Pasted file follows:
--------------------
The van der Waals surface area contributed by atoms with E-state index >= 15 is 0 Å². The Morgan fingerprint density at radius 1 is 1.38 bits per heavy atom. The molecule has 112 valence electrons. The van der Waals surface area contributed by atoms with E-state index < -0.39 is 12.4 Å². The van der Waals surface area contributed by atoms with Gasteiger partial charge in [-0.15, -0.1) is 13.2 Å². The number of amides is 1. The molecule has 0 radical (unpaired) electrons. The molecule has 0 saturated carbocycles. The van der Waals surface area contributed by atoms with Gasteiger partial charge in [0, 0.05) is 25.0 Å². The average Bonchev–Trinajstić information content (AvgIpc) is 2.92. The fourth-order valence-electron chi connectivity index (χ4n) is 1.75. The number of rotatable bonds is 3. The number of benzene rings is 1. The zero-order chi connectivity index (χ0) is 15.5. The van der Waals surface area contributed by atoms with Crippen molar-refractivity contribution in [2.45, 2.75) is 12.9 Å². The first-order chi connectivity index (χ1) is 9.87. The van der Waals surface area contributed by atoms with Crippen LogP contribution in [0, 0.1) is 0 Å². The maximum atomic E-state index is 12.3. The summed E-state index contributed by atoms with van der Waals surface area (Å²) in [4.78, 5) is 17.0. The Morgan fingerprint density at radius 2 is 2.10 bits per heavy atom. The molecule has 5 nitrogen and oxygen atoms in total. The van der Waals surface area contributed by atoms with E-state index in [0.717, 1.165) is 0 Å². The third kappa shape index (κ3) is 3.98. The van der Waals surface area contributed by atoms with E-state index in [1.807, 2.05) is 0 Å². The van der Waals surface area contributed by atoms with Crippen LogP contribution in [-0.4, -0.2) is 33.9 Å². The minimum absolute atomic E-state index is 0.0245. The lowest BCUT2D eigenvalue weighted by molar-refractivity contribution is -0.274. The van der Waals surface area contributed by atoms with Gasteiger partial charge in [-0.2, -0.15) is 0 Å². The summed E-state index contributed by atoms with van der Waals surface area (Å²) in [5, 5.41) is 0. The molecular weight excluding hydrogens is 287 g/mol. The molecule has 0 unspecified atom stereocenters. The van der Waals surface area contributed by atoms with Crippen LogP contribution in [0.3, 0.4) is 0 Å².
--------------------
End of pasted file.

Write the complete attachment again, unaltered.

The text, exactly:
The van der Waals surface area contributed by atoms with E-state index >= 15 is 0 Å². The Morgan fingerprint density at radius 1 is 1.38 bits per heavy atom. The molecule has 112 valence electrons. The van der Waals surface area contributed by atoms with E-state index < -0.39 is 12.4 Å². The van der Waals surface area contributed by atoms with Gasteiger partial charge in [-0.15, -0.1) is 13.2 Å². The number of amides is 1. The molecule has 0 radical (unpaired) electrons. The molecule has 0 saturated carbocycles. The van der Waals surface area contributed by atoms with Gasteiger partial charge in [0, 0.05) is 25.0 Å². The average Bonchev–Trinajstić information content (AvgIpc) is 2.92. The fourth-order valence-electron chi connectivity index (χ4n) is 1.75. The number of rotatable bonds is 3. The number of benzene rings is 1. The zero-order chi connectivity index (χ0) is 15.5. The van der Waals surface area contributed by atoms with Crippen molar-refractivity contribution in [2.45, 2.75) is 12.9 Å². The first-order chi connectivity index (χ1) is 9.87. The van der Waals surface area contributed by atoms with Crippen LogP contribution in [0, 0.1) is 0 Å². The maximum atomic E-state index is 12.3. The summed E-state index contributed by atoms with van der Waals surface area (Å²) in [4.78, 5) is 17.0. The Morgan fingerprint density at radius 2 is 2.10 bits per heavy atom. The molecule has 5 nitrogen and oxygen atoms in total. The van der Waals surface area contributed by atoms with E-state index in [0.717, 1.165) is 0 Å². The third kappa shape index (κ3) is 3.98. The van der Waals surface area contributed by atoms with E-state index in [1.807, 2.05) is 0 Å². The van der Waals surface area contributed by atoms with Crippen LogP contribution in [-0.4, -0.2) is 33.9 Å². The minimum absolute atomic E-state index is 0.0245. The lowest BCUT2D eigenvalue weighted by molar-refractivity contribution is -0.274. The van der Waals surface area contributed by atoms with Gasteiger partial charge in [-0.2, -0.15) is 0 Å². The summed E-state index contributed by atoms with van der Waals surface area (Å²) in [5, 5.41) is 0. The molecular weight excluding hydrogens is 287 g/mol. The molecule has 0 unspecified atom stereocenters. The van der Waals surface area contributed by atoms with Crippen LogP contribution in [0.3, 0.4) is 0 Å².